I've had this post sitting in my drafts for a while, but I suppose doing this post the day after a sponsored post is rather appropriate. Talking about sponsored/courtesy items is a topic that I think many bloggers don't feel comfortable talking about, or are not even sure how to talk about or what they'd say, exactly. Honestly I think many bloggers fear what their readers will say or some sort of backlash for discussing this kind of "taboo" subject. I can't say I haven't felt similar feelings, but it is a subject that I think about frequently, as a sponsored, monitized blogger, and I think being open and honest about it is a good thing. Everything in here is merely my own experience, as I'm sure there are many different ways people do things, some good, some bad. I can only speak to what I believe and have experienced. So here is my story.
I started accepting sponsors in January of 2010 as a way to raise money for my Brave trip, and as a way to be able to make an income while I was on the road. After I settled in Tacoma, I started working for Freckled Nest, on top of blogging, and I also got another job as a barista to supplement my income as a designer and blogger. The time I spend photographing outfits, recipes, and projects, editing photos, writing copy, responding to emails from both readers and sponsors, and being active on social media is equivalent to at least a part time job. Since leaving on the Brave trip, any "normal" job I've taken has been for the purpose of supplementing the income I make designing and blogging to allow me to have the time necessary to do what I'm passionate about-- which is blogging! I love being able to do this blog every day, and am so thankful that can do so.
First off, I'll define what I mean when I say courtesy or sponsored item, since sometimes there is confusion as to what that even means. I mean that the shop/company has given me the item with the understanding that I would wear the item on my blog in a style post, linking back to their site in the outfit details.
In the past two years of having sponsors, I've received thousands of dollars worth of clothing courtesy of those sponsors. Pretty much every single item of clothing I've received has been chosen by me. Sometimes sponsors give me a list of items they'd prefer I choose from, but by and large, they've allowed me to choose what I wanted to style, when it came to receiving a courtesy item. Would my style be different if I hadn't received sponsored clothes? It's possible. Is my style completely and 100% "me", right now? Absolutely. Do I think that some bloggers change their style in order to receive free clothing from sponsors? Probably. It's disappointing and unfortunate, but I'm sure it's sometimes the case. Personally, I've turned down offers to receive courtesy items if the shop/company doesn't reflect my personal style, or if I couldn't figure out a way that I would style any of their items. Usually this isn't the case, since most shops who choose to sponsor me recognize that my style matches up with their merchandise and, likely, the style of their customers.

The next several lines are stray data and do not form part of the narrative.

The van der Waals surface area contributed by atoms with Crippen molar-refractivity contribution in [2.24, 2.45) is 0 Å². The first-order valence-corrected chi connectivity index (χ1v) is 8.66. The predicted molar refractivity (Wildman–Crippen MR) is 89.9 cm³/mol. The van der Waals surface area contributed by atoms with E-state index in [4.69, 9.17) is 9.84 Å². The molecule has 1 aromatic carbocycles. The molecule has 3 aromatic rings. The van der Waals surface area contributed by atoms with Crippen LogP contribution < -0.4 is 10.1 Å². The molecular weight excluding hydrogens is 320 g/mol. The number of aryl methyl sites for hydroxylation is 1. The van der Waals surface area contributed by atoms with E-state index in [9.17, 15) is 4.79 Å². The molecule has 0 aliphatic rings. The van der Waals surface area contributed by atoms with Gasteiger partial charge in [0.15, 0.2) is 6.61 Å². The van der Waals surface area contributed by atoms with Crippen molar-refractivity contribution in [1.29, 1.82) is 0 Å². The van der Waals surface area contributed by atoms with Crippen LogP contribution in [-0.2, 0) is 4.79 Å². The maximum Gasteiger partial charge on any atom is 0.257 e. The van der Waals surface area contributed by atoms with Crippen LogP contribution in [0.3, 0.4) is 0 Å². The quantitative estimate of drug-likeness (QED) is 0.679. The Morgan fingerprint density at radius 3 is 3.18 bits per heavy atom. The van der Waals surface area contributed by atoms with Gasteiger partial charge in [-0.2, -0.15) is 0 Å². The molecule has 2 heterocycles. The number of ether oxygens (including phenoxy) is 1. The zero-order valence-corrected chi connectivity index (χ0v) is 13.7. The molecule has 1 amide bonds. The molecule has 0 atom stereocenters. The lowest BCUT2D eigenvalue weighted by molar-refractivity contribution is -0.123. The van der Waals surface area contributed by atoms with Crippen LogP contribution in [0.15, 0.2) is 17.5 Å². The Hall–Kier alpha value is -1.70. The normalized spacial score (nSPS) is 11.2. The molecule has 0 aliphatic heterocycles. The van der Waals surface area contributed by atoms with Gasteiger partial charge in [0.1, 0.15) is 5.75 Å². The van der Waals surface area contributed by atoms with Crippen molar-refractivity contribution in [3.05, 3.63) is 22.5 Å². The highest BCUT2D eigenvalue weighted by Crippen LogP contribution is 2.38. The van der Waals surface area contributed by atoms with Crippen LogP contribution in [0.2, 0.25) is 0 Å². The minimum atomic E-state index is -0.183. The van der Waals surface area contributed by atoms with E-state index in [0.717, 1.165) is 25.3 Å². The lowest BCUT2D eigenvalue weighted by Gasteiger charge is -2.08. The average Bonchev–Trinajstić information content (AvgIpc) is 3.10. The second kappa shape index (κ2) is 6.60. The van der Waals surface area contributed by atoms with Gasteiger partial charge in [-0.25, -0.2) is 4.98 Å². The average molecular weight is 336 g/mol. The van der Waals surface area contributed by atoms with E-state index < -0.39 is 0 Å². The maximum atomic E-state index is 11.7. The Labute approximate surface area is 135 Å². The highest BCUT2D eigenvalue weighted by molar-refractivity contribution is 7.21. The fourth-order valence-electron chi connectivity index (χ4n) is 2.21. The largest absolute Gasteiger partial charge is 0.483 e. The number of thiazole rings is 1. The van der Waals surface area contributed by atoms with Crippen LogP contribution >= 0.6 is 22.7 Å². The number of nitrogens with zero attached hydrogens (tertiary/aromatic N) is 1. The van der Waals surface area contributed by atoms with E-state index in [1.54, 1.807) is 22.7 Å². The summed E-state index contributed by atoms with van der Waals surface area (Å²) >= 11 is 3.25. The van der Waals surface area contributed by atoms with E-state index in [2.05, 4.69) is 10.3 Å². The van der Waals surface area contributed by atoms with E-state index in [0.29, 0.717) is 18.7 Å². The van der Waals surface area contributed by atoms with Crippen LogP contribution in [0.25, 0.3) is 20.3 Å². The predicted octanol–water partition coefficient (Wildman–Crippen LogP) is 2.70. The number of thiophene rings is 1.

Many outfits I put together are composed of articles of clothing or accessories that I've received from various sponsors over the past two and a half years. I would venture to say there are more things in my closet that I received courtesy of a shop than items that I went out and bought. Did I receive them for free? Yes. But also, no. I work hard on my blog. Like I said, the time spent working on Delightfully Tacky is probably at least that of a part time job. So in exchange for that work, sometimes I receive actual money from sponsors who purchase ad space, but sometimes the payment comes in the form of clothing, or a clothing allowance. To be completely honest, Dan & I don't have a clothing allowance included in our budget because my monthly sponsored clothing is enough that I don't have to shop. Instead of getting paid money, and then budgeting that out into a clothing allowance, I don't give myself money in our budget for clothing. If I want something other than what sponsors provide me, I usually thrift it. I try not to put together outfits that are comprised wholly of sponsored items from one shop, but it happens. I'm not going to not wear an outfit I enjoy because it's comprised solely of sponsored items. Perhaps I'll look like a walking advertisement for that shop, but if I love the outfit then why shouldn't I be a walking advertisement? The amount of times I've been a walking advertisement for Target, or Ruche, or ModCloth is too many to count, but I honestly love the styles that I've gotten from those shops (and others).